October is National Domestic Violence Awareness Month, which began in 1981 by the National Coalition Against Domestic Violence (NCADV).
What is Domestic Violence?
The National Coalition Against Domestic Violence (NCADV) defines Domestic Violence as (this link opens on the NCADV website, an independent, nonprofit organization):
Domestic violence is the willful intimidation, physical assault, battery, sexual assault, and/or other abusive behavior as part of a systematic pattern of power and control perpetrated by one intimate partner against another. It includes physical violence, sexual violence, psychological violence, and emotional abuse. The frequency and severity of domestic violence can vary dramatically; however, the one constant component of domestic violence is one partner’s consistent efforts to maintain power and control over the other.
Domestic violence is an epidemic affecting individuals in every community regardless of age, economic status, sexual orientation, gender, race, religion, or nationality. It is often accompanied by emotionally abusive and controlling behavior that is only a fraction of a systematic pattern of dominance and control. Domestic violence can result in physical injury, psychological trauma, and in severe cases, even death. The devastating physical, emotional, and psychological consequences of domestic violence can cross generations and last a lifetime.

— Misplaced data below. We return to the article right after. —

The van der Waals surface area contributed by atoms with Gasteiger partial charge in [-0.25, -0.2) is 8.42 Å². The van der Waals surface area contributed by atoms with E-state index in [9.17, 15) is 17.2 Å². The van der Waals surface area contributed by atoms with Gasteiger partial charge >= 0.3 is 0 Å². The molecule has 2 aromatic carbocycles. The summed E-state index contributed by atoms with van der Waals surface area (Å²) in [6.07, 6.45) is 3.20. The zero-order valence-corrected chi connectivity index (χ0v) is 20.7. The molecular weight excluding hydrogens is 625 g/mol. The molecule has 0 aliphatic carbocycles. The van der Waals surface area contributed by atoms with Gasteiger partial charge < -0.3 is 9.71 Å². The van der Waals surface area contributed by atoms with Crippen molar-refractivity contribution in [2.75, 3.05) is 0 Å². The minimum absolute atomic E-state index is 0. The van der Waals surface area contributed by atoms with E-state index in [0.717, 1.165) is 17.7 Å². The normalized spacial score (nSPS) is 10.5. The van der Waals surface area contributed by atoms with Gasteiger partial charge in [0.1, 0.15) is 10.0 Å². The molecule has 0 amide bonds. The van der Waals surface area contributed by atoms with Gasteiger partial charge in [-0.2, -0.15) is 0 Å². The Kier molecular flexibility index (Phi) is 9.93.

Is Domestic Violence Always Physical Abuse?
It is important to note that domestic violence does not always manifest as physical abuse. Emotional and psychological abuse can often be just as extreme as physical violence. Lack of physical violence does not mean the abuser is any less dangerous to the victim, nor does it mean the victim is any less trapped by the abuse.
The Power and Control Wheel is a tool to help you understand and identify patterns of abuse in both physical and non-physical forms. This version is from http://www.ncdsv.org/publications_wheel.html (this link opens on the NCDSV website, an independent, nonprofit organization). On their website, you will find more power and control wheels developed for specific groups, such as children and the elderly:
For anonymous, confidential help available 24/7, call the National Domestic Violence Hotline at 1-800-799-7233 (SAFE) or 1-800-787-3224 (TTY).
Please see our Resources page for Fannin County family crisis and victim services resources.